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Online Etymology Dictionary

Online Etymology Dictionary
This is a map of the wheel-ruts of modern English. Etymologies are not definitions; they're explanations of what our words meant and how they sounded 600 or 2,000 years ago. The dates beside a word indicate the earliest year for which there is a surviving written record of that word (in English, unless otherwise indicated). This should be taken as approximate, especially before about 1700, since a word may have been used in conversation for hundreds of years before it turns up in a manuscript that has had the good fortune to survive the centuries. The basic sources of this work are Weekley's "An Etymological Dictionary of Modern English," Klein's "A Comprehensive Etymological Dictionary of the English Language," "Oxford English Dictionary" (second edition), "Barnhart Dictionary of Etymology," Holthausen's "Etymologisches Wörterbuch der Englischen Sprache," and Kipfer and Chapman's "Dictionary of American Slang." A full list of print sources used in this compilation can be found here.

http://www.etymonline.com/index.php

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Convert your image to ICO format Online image converter Create an ICO image from a variety of source formats with this online ICO converter. The maximum size for the ICO format is 256 pixel. If you do not enter an image size, your file will get automatically resized to that image size. Devanagari Origins[edit] Devanagari is part of the Brahmic family of scripts of Nepal, India, Tibet, and South-East Asia.[4] It is a descendant of the Gupta script, along with Siddham and Sharada.[4] Eastern variants of Gupta called nāgarī are first attested from the 7th century CE; from c. 1200 CE these gradually replaced Siddham, which survived as a vehicle for Tantric Buddhism in East Asia, and Sharada, which remained in parallel use in Kashmir. An early version of Devanagari is visible in the Kutila inscription of Bareilly dated to Vikram Samvat 1049 (i.e. 992 CE), which demonstrates the emergence of the horizontal bar to group letters belonging to a word.[1] nāgarī is the Sanskrit feminine of nāgara "relating or belonging to a town or city". It is feminine from its original phrasing with lipi ("script") as nāgarī lipi "script relating to a city", that is, probably from its having originated in some city.[5]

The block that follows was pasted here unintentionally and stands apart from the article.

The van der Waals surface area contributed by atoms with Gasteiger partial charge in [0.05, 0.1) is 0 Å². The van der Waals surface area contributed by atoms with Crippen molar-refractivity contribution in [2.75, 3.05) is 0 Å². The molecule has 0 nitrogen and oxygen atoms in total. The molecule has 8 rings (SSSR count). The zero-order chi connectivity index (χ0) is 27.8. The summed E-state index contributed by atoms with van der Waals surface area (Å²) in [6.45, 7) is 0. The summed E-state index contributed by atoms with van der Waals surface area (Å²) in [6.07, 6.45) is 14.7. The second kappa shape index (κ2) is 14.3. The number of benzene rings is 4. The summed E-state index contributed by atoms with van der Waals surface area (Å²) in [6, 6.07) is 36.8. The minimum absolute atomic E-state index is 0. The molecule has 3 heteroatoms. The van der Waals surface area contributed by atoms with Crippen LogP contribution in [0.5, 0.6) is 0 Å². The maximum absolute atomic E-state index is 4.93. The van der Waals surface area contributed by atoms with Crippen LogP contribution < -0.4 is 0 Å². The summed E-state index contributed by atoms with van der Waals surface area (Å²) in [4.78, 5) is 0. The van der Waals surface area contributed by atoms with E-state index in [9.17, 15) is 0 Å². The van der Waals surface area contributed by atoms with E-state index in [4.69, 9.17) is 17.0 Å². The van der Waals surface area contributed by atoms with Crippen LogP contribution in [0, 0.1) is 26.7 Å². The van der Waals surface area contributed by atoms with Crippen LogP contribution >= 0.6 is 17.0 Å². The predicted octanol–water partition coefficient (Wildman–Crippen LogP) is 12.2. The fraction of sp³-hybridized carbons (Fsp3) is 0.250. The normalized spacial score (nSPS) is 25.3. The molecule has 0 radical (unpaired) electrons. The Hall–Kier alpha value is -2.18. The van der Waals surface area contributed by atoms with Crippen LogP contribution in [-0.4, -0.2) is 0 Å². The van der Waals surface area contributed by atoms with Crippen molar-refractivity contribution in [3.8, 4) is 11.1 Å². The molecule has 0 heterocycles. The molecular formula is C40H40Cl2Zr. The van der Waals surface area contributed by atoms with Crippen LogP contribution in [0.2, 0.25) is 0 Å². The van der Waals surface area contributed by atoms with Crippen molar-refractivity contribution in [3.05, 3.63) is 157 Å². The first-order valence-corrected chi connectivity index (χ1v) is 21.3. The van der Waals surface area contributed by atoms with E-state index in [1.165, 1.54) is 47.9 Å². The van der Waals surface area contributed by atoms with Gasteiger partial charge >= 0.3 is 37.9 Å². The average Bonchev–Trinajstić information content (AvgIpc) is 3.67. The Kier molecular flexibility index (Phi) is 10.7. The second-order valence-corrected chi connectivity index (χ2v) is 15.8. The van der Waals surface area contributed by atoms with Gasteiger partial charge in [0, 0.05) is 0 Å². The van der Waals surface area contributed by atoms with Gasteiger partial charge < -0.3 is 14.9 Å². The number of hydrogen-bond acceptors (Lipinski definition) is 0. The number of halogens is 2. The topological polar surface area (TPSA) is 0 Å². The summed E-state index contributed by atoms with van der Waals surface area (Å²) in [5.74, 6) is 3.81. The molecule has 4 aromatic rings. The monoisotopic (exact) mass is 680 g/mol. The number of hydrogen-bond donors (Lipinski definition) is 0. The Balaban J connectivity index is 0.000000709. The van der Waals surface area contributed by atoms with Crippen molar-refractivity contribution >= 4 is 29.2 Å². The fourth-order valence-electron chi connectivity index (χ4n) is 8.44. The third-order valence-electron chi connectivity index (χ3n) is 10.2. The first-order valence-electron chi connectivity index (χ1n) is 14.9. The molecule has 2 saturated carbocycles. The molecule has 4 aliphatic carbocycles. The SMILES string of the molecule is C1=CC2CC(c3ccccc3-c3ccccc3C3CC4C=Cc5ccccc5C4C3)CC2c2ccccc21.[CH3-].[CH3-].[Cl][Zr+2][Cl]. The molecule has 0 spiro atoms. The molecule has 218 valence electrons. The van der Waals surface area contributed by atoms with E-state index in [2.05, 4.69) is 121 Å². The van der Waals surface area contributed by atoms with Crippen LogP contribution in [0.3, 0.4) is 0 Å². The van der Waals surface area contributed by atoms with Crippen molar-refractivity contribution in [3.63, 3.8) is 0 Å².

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Yep. Well for the slang in Tokyo. Maybe in Osaka is different..ah ah ah. By the way thanks God there is Google translation around. Actually, a Japanese friend told me that sometime translations have no sense...Hope I haven't create a diplomatic accident...buenas tarde by stenomast Jan 26

Uhmm, thanks know I got it. So 字源 refers to Word Origin? not only Origin? by jjcamachosanchez Jan 26

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